Monday, June 29, 2009

A Tale of Two Campus Towns: Hyde Park and Ann Arbor

posted by chicago pop

West Side Books, Ann Arbor
The Quintessential Campus Town Institution

One of the most frequent questions for those who have lived or studied in, or simply passed through Hyde Park for any length of time, is why it does not more closely resemble other campus towns they have known. Certainly, not all campus towns are desirable models. I can think of a number of larger state schools in the Midwest that have expanded in the form of parking lots and drab student housing to consume the old American village that once surrounded it.

This isn't the case with Ann Arbor, Michigan. To the immediate northwest of the University of Michigan campus sits a roughly 10-square block area that makes up the "old downtown." It is a remarkably diverse commercial district adjacent to a major American university. It has upscale dining, it has ethnic quick eats. It has a cupcake shop, and a Chinese bakery specializing in fresh steamed buns and at least two chocolate shops.

It has fancy boutiques, whimsical ones, and non-profits that run storefronts for a variety of causes.

Robot Supply and Repair
Front for 826michigan, a Non-Profit Tutoring and Writing Center
Founded by Dave Eggers in San Francisco,
Opened in Ann Arbor 2005

The Workantile Exchange
A "Co-Working" Office Cooperative, With Cafe in Front

It has half a dozen bookstores and a comic book store, and its bars, restaurants, and independent cafes nearly all offer sidewalk seating.

Sidewalk Dining in Downtown Ann Arbor

The Monkey Bar

It has a garden supply store, a contemporary furniture store, and a brand new gym fronted by a juice bar. And as far as I could tell, it has only one Starbucks.

Most importantly, old downtown Ann Arbor is a pleasure to walk around and explore. It seems to pull together most of what past surveys and workshops say people want in Hyde Park: lots of dining, lots of al fresco seating, independent retail, and boutique shopping.

Retail Diversity: An Interior Designer's Studio, A Workspace Co-op, and Ethnic Cuisine

It manages to sustain a core of local enterprises that does not resemble the Banana Republic/Restoration Hardware/California Pizza Kitchen real estate "product" that is so common in new retail development. In the midst of all this, there is room for alternative or non-profit operations that use their business to fund other operations.

Of course, Hyde Park is a neighborhood in an economically distressed region of Chicago, and relies on a single large employer of around 12,000 people to drive the local economy. Ann Arbor is a city in its own right, with a Big 10 research university that itself employs around 38,000 people, while also hosting a cluster of tech and biomedical employers, all of which keep Ann Arbor's median household incomes higher than their Hyde Park equivalents. And as interesting as Ann Arbor's downtown area is, it is relatively low-density, and there are no major drug stores or supermarkets within walking distance. Since 2005, however, the city has embarked on a major effort to rezone downtown and outlying areas to encourage greater densities.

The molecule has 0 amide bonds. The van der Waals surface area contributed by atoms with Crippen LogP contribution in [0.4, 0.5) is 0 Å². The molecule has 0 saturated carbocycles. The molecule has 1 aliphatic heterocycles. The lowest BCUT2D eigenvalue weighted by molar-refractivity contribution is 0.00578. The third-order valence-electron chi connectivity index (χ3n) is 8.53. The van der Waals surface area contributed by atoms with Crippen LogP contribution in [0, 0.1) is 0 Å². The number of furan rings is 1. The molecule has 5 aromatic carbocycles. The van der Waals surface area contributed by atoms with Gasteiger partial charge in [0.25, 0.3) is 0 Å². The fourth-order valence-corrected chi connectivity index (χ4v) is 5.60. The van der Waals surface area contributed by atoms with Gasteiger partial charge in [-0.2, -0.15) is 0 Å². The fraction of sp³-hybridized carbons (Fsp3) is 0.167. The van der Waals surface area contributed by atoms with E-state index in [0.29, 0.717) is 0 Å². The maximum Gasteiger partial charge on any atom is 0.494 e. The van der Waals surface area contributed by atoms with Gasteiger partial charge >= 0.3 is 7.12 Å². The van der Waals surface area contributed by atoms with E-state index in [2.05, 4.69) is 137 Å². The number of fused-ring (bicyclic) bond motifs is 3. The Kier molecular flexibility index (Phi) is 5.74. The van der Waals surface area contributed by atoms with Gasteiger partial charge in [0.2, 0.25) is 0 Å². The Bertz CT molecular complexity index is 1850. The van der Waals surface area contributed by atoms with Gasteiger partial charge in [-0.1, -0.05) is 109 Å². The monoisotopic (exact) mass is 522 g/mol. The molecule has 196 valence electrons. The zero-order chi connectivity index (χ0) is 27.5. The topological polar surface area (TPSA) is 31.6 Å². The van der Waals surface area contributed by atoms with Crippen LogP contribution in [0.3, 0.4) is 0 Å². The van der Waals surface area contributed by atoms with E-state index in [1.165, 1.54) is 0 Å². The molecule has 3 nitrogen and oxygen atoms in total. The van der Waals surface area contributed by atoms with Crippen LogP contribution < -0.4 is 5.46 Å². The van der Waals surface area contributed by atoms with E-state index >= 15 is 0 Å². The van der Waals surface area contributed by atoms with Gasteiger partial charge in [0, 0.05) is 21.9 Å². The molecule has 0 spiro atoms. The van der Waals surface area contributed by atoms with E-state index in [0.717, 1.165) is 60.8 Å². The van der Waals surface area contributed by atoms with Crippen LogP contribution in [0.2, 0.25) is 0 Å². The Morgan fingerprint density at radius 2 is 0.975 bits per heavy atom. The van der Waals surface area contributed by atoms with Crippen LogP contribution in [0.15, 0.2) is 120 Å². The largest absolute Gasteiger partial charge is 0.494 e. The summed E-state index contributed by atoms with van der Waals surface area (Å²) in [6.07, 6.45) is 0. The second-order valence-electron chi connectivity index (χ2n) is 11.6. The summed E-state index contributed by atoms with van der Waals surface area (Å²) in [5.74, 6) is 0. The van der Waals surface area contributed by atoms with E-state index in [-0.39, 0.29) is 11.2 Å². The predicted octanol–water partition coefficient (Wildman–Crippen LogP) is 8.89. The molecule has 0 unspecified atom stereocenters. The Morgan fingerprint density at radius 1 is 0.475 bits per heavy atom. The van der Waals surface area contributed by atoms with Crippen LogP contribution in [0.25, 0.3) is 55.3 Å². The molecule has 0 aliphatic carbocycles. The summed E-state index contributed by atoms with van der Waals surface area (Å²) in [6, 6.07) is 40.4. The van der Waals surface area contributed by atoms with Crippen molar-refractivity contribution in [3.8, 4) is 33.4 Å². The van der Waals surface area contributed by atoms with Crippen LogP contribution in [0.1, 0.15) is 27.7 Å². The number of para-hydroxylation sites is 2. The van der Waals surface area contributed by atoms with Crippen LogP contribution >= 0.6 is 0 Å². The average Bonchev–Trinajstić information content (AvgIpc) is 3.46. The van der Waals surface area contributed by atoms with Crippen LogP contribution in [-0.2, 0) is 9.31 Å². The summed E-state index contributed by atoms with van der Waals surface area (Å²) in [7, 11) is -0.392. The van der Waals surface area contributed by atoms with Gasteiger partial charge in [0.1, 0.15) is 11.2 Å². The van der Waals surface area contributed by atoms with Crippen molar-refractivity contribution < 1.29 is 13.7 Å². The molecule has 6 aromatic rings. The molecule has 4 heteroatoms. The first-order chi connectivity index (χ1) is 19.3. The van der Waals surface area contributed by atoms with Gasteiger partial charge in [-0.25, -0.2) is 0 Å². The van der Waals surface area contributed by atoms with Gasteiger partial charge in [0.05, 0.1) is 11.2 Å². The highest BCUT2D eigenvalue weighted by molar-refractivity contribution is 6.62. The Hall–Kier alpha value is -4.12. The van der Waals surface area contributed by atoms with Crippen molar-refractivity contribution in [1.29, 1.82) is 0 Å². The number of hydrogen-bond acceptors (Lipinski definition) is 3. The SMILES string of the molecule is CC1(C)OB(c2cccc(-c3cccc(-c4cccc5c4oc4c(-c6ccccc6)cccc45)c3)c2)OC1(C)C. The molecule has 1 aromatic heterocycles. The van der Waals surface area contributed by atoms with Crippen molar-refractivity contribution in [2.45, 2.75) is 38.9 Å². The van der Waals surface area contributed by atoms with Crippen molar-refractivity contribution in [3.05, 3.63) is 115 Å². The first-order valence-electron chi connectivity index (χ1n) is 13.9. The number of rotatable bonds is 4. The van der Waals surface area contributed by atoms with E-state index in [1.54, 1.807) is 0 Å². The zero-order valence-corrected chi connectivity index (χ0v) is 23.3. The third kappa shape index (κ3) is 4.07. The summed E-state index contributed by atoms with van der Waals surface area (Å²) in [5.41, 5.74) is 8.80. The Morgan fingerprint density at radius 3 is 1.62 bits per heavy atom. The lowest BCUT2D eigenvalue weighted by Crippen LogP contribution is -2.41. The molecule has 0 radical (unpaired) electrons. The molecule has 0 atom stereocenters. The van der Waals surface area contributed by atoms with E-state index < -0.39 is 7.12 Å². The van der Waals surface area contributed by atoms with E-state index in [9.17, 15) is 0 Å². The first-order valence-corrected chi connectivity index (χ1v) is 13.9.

A Thriving Commercial District
Recently Added Density Around the Edges
"Since 2005, when Ann Arbor began rethinking building heights and downtown density, that small area of the city [downtown] has been in the spotlight." --

So Hyde Park is not completely at a disadvantage with regards to Ann Arbor. In the last two years, a number of positive changes, some small and some large, have taken place. There should be room for still more, assuming people understand what is required to bring them about.

Adding More Residential Density to Downtown Ann Arbor

Thursday, June 25, 2009

What Makes Hyde Park Great?

posted by chicago pop

A note of interest from Chicago's very own Metropolitan Planning Council:

The nonprofit Metropolitan Planning Council is sponsoring a new photo and video contest to highlight Chicagoland's best public places.

The "What Makes Your Place Great?" contest is calling on architecture, urban design, photo and video buffs -- and anyone else who is interested -- to submit photos or videos of their favorite public places in Chicagoland, along with short written descriptions about why their favorite places contribute to their communities.

"Buying Asparagus at Daley Plaza Farmer's Market"

The contest is part of one of our major projects,, Chicago's hub for "placemaking" tips -- guidance for improving your neighborhood, one bench, flower pot, or dog park at a time.

"Softball Game in Pilsen"